• Transition your corporate email newsletter into SharePoint Online for better visibility and increased analytics on who is engaging with your content.
  • SharePoint should be used for publishing information like corporate news and events, benefits information, and policies and procedures.
  • If it’s published on the portal, you don’t have to worry about someone “not seeing an email” or new hires missing important information that was provided prior to their first day.
  • The mobile app makes it easy to access these news articles, even when on-the-go

Tip: During crisis management, use a special SharePoint Online site to improve communications and provide resources. See an example of a crisis management template here.

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Microsoft Teams: Use Teams for Internal Conversations

This is how you will engage with people within your own organization, while you’re collaborating and working together.

  • Transition “group email” conversations into Teams under the “Posts” tab. This might be project-related conversations, cross-functional teamwork, or even discussions within your own department.
  • Teams can even replace that “water cooler” conversation where you get some of those great ideas from random discussion.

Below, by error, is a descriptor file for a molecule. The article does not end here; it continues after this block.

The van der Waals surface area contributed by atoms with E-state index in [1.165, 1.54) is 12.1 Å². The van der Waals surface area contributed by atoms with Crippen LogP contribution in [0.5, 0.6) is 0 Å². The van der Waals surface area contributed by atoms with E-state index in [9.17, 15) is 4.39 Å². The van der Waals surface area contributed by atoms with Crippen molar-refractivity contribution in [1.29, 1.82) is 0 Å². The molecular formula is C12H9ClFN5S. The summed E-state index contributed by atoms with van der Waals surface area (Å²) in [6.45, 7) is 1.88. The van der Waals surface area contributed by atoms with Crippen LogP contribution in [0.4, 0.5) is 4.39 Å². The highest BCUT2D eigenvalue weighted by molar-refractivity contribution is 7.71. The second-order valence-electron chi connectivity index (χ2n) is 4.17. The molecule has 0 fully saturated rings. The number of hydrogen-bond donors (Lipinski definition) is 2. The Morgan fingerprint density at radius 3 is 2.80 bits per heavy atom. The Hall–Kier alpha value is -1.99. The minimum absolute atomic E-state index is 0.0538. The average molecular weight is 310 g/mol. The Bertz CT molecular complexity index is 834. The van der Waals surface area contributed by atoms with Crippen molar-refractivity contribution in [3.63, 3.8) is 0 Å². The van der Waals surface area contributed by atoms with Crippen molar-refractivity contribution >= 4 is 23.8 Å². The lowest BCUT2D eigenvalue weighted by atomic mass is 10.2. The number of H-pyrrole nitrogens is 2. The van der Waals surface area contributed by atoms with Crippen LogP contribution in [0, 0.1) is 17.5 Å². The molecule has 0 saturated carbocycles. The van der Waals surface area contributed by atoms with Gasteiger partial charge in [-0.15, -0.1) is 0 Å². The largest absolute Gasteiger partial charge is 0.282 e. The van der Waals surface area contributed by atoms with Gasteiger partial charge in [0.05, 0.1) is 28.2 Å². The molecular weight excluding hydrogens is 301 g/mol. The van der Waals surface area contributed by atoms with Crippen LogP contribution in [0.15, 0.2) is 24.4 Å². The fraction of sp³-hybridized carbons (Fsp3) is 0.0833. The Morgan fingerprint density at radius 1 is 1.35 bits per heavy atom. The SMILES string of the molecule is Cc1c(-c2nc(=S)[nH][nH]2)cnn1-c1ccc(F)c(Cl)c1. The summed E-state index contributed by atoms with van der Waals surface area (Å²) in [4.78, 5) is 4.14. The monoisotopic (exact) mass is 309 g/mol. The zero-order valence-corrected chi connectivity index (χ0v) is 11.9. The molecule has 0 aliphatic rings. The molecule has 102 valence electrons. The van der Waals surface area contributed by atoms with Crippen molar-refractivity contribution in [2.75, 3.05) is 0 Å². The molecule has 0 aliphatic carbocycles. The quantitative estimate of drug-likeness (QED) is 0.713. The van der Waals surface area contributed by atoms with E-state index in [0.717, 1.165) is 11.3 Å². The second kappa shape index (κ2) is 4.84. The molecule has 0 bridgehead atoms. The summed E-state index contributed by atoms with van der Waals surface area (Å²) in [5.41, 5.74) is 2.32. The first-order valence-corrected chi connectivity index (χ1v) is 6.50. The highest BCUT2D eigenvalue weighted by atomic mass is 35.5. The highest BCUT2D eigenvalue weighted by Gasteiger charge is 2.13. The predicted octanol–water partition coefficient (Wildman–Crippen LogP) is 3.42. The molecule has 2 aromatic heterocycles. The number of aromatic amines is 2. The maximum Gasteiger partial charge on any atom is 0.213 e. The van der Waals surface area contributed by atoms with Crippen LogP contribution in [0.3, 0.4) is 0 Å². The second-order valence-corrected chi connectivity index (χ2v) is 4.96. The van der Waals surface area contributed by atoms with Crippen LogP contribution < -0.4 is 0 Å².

Tip: Use the “Chat” feature instead of the Team Posts tab if you just need to have a quick 1:1 conversation outside of the Team discussion.

Microsoft Teams: Use Teams for External Sharing

  •  Use Microsoft Teams to have conversations and share information with external partners and vendors that you work with on a regular basis.
  • This should flow easily with your use of Microsoft Teams for internal conversations, only now you have focused Teams and channels to keep up with your customers as well.

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  • Keep better control of your intellectual property by having confidence in who can see the documentation you are sharing.

Tip:  By communicating with customers in an externally shared Team, you no longer have those email chains sent to customers accidentally that they shouldn’t have seen!

While changing the way you work can sometimes be overwhelming, you can easily break these steps down and make changes one by one over time. Once your users get the hang of where to engage, they’ll quickly realize the value of making the change.

If you’re new to Microsoft Teams, make sure to check out our PAIT Group series that will walk you through (a fun!) tutorial on the basics of transitioning your users into a new way of working!


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Stephanie D.
Stephanie D.
Stephanie Donahue is a Microsoft MVP, and president and managing partner of the PAITgroup, where she helps senior management build technology plans to achieve business critical goals. With almost 20 years of experience in IT, Stephanie believes that technology can minimize risk and maximize business growth.